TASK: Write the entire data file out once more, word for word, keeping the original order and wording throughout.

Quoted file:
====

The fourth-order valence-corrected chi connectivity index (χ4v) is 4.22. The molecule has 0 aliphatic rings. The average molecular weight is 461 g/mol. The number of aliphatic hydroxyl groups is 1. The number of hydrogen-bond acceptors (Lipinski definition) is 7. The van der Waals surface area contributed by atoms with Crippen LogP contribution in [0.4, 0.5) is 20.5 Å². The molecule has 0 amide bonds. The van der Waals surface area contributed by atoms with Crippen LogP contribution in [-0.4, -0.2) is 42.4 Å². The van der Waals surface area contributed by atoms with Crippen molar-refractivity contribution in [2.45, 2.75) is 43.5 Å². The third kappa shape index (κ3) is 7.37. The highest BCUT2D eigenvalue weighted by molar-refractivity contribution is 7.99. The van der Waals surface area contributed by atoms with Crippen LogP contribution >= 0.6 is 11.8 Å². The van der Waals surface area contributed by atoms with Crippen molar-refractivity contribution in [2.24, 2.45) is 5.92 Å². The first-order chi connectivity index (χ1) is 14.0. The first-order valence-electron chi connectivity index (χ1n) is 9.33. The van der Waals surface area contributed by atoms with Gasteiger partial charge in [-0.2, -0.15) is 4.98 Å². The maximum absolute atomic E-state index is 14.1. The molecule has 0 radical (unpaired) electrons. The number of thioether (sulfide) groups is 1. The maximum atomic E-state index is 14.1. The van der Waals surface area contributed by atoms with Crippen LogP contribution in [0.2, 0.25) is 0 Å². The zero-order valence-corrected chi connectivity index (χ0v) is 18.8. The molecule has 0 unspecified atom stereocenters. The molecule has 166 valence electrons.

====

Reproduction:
The fourth-order valence-corrected chi connectivity index (χ4v) is 4.22. The molecule has 0 aliphatic rings. The average molecular weight is 461 g/mol. The number of aliphatic hydroxyl groups is 1. The number of hydrogen-bond acceptors (Lipinski definition) is 7. The van der Waals surface area contributed by atoms with Crippen LogP contribution in [0.4, 0.5) is 20.5 Å². The molecule has 0 amide bonds. The van der Waals surface area contributed by atoms with Crippen LogP contribution in [-0.4, -0.2) is 42.4 Å². The van der Waals surface area contributed by atoms with Crippen molar-refractivity contribution in [2.45, 2.75) is 43.5 Å². The third kappa shape index (κ3) is 7.37. The highest BCUT2D eigenvalue weighted by molar-refractivity contribution is 7.99. The van der Waals surface area contributed by atoms with Crippen LogP contribution >= 0.6 is 11.8 Å². The van der Waals surface area contributed by atoms with Crippen molar-refractivity contribution in [2.24, 2.45) is 5.92 Å². The first-order chi connectivity index (χ1) is 14.0. The first-order valence-electron chi connectivity index (χ1n) is 9.33. The van der Waals surface area contributed by atoms with Gasteiger partial charge in [-0.2, -0.15) is 4.98 Å². The maximum absolute atomic E-state index is 14.1. The molecule has 0 radical (unpaired) electrons. The number of thioether (sulfide) groups is 1. The maximum atomic E-state index is 14.1. The van der Waals surface area contributed by atoms with Crippen LogP contribution in [0.2, 0.25) is 0 Å². The zero-order valence-corrected chi connectivity index (χ0v) is 18.8. The molecule has 0 unspecified atom stereocenters. The molecule has 166 valence electrons.